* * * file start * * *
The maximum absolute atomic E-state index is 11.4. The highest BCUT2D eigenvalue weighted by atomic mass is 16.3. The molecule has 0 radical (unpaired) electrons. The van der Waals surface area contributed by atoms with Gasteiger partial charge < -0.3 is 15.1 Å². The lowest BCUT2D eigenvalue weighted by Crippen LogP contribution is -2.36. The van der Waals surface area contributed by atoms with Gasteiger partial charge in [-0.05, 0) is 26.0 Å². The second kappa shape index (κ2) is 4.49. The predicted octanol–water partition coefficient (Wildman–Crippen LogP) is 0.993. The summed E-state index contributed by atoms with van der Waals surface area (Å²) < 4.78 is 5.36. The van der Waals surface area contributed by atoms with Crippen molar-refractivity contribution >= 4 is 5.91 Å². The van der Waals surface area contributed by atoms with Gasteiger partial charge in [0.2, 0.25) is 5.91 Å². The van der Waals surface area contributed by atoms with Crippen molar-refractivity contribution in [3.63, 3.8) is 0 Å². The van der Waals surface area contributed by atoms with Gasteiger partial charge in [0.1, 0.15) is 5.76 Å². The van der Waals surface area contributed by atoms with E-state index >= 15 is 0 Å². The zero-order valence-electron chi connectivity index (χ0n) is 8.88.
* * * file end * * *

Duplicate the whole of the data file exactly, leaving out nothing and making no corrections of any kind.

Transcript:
The maximum absolute atomic E-state index is 11.4. The highest BCUT2D eigenvalue weighted by atomic mass is 16.3. The molecule has 0 radical (unpaired) electrons. The van der Waals surface area contributed by atoms with Gasteiger partial charge < -0.3 is 15.1 Å². The lowest BCUT2D eigenvalue weighted by Crippen LogP contribution is -2.36. The van der Waals surface area contributed by atoms with Gasteiger partial charge in [-0.05, 0) is 26.0 Å². The second kappa shape index (κ2) is 4.49. The predicted octanol–water partition coefficient (Wildman–Crippen LogP) is 0.993. The summed E-state index contributed by atoms with van der Waals surface area (Å²) < 4.78 is 5.36. The van der Waals surface area contributed by atoms with Crippen molar-refractivity contribution >= 4 is 5.91 Å². The van der Waals surface area contributed by atoms with Gasteiger partial charge in [0.2, 0.25) is 5.91 Å². The van der Waals surface area contributed by atoms with Crippen molar-refractivity contribution in [3.63, 3.8) is 0 Å². The van der Waals surface area contributed by atoms with Gasteiger partial charge in [0.1, 0.15) is 5.76 Å². The van der Waals surface area contributed by atoms with E-state index >= 15 is 0 Å². The zero-order valence-electron chi connectivity index (χ0n) is 8.88.